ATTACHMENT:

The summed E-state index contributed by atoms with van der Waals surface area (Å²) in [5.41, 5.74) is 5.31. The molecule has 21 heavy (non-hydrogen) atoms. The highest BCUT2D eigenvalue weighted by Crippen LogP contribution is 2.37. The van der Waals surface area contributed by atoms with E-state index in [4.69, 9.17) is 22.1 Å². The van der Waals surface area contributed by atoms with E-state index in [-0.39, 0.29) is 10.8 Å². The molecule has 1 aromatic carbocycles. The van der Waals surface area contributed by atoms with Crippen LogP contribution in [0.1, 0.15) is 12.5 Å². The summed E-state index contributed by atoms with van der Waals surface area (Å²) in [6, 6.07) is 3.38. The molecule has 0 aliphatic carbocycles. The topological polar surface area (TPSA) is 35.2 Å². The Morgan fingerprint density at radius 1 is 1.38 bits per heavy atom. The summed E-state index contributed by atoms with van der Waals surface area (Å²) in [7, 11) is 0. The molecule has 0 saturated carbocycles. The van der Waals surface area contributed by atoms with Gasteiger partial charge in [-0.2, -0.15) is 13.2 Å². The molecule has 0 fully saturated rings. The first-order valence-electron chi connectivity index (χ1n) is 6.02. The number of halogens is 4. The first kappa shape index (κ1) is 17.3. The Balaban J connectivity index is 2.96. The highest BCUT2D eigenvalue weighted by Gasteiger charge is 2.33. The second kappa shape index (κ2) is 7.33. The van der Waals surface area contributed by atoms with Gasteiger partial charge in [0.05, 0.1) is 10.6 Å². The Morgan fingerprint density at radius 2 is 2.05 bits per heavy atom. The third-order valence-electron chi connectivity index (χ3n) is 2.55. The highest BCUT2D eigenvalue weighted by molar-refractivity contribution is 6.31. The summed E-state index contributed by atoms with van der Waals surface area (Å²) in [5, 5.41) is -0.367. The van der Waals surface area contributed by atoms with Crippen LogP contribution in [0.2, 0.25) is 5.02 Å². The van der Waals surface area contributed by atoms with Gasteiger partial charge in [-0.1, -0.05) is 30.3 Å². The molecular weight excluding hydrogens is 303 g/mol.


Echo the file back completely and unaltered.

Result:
The summed E-state index contributed by atoms with van der Waals surface area (Å²) in [5.41, 5.74) is 5.31. The molecule has 21 heavy (non-hydrogen) atoms. The highest BCUT2D eigenvalue weighted by Crippen LogP contribution is 2.37. The van der Waals surface area contributed by atoms with E-state index in [4.69, 9.17) is 22.1 Å². The van der Waals surface area contributed by atoms with E-state index in [-0.39, 0.29) is 10.8 Å². The molecule has 1 aromatic carbocycles. The van der Waals surface area contributed by atoms with Crippen LogP contribution in [0.1, 0.15) is 12.5 Å². The summed E-state index contributed by atoms with van der Waals surface area (Å²) in [6, 6.07) is 3.38. The molecule has 0 aliphatic carbocycles. The topological polar surface area (TPSA) is 35.2 Å². The Morgan fingerprint density at radius 1 is 1.38 bits per heavy atom. The summed E-state index contributed by atoms with van der Waals surface area (Å²) in [7, 11) is 0. The molecule has 0 saturated carbocycles. The van der Waals surface area contributed by atoms with Gasteiger partial charge in [-0.2, -0.15) is 13.2 Å². The molecule has 0 fully saturated rings. The first-order valence-electron chi connectivity index (χ1n) is 6.02. The number of halogens is 4. The first kappa shape index (κ1) is 17.3. The Balaban J connectivity index is 2.96. The highest BCUT2D eigenvalue weighted by Gasteiger charge is 2.33. The second kappa shape index (κ2) is 7.33. The van der Waals surface area contributed by atoms with Gasteiger partial charge in [0.05, 0.1) is 10.6 Å². The Morgan fingerprint density at radius 2 is 2.05 bits per heavy atom. The third-order valence-electron chi connectivity index (χ3n) is 2.55. The highest BCUT2D eigenvalue weighted by molar-refractivity contribution is 6.31. The summed E-state index contributed by atoms with van der Waals surface area (Å²) in [5, 5.41) is -0.367. The van der Waals surface area contributed by atoms with Crippen LogP contribution in [0.2, 0.25) is 5.02 Å². The van der Waals surface area contributed by atoms with Gasteiger partial charge in [-0.1, -0.05) is 30.3 Å². The molecular weight excluding hydrogens is 303 g/mol.